Twitter has given developers enough warning of the switch. In fact, Twitter has postponed the cutoff date at least twice in the past few months to accommodate developers into adopting the OAuth authentication protocol. This time, the cutoff date will most likely stick. What this means is there will be a number of applications that will no longer work after the deadline.

How does this affect you? If you are a WordPress user and you are using a Twitter-based plugin that requires authentication, there is a good chance your plugin does not use OAuth authentication. There at least 250 Twitter plugins written for WordPress. A number of them do not require authentication, but some require authentication.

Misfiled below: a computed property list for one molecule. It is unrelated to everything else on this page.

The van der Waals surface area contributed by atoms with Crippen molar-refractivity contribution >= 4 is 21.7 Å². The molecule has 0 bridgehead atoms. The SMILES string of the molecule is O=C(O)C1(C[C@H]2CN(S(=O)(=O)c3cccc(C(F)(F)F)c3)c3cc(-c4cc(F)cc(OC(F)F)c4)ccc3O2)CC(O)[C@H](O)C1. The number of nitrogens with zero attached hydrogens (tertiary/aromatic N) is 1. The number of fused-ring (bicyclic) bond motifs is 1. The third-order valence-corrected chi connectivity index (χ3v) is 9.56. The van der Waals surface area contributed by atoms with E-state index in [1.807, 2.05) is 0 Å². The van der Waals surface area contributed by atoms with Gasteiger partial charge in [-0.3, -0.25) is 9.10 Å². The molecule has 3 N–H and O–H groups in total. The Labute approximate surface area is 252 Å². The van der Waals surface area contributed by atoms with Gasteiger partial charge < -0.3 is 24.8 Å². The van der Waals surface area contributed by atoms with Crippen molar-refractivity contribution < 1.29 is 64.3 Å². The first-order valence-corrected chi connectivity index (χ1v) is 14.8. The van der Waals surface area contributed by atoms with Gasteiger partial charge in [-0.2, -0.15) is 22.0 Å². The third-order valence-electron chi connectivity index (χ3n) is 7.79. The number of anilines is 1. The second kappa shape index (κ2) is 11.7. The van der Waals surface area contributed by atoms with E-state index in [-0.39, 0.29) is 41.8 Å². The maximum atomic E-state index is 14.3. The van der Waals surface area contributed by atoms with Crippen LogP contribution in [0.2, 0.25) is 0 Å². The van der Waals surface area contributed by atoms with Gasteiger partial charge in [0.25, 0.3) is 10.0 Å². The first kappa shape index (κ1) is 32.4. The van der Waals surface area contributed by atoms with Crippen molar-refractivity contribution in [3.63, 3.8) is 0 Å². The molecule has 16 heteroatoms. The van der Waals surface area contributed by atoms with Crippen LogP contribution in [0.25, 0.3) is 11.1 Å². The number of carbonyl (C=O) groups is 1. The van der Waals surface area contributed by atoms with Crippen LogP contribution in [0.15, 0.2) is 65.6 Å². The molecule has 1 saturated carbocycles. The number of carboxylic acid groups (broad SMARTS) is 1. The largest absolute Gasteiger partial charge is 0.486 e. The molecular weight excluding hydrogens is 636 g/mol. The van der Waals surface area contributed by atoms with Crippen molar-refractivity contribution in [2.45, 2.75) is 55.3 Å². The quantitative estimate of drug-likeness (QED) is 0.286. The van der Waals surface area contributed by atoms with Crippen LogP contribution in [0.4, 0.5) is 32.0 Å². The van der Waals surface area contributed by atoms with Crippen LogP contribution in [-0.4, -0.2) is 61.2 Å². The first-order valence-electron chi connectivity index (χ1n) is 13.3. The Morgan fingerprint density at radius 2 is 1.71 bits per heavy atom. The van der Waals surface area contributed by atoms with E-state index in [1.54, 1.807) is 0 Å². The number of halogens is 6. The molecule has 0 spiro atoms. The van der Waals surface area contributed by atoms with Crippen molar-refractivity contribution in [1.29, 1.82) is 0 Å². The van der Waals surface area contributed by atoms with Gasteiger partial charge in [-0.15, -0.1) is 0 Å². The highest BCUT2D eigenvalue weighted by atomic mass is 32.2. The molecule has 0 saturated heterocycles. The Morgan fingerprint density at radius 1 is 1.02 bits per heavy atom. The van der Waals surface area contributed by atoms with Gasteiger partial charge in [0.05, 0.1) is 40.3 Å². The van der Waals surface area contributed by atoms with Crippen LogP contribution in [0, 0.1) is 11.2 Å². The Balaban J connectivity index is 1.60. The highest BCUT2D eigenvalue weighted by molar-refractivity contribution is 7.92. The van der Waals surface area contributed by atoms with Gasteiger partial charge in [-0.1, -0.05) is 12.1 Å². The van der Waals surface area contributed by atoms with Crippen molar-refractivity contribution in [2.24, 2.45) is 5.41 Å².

If your plugin requires authentication, better check.

One way of finding out which plugin uses OAuth is to check the plugin’s Option pages. If you’ve entered your Twitter credentials such as username and password, then you are using the older and soon to be obsolete basic authentication.

If you’ve entered a consumer key and a consumer secret key, then you are using OAuth authentication protocol.

Another way of finding out if your plugin uses OAuth is that the login process should take you back to the Twitter’s login page such as the example below.

To be sure, check for updates of your plugin. If the developer does not plan to update the plugin, better start looking for an alternative.

I didn’t get a chance to look at each plugin because of the sheer number of Twitter-based plugins in the Plugins directory. One plugin that supports OAuth is Twitter Tools.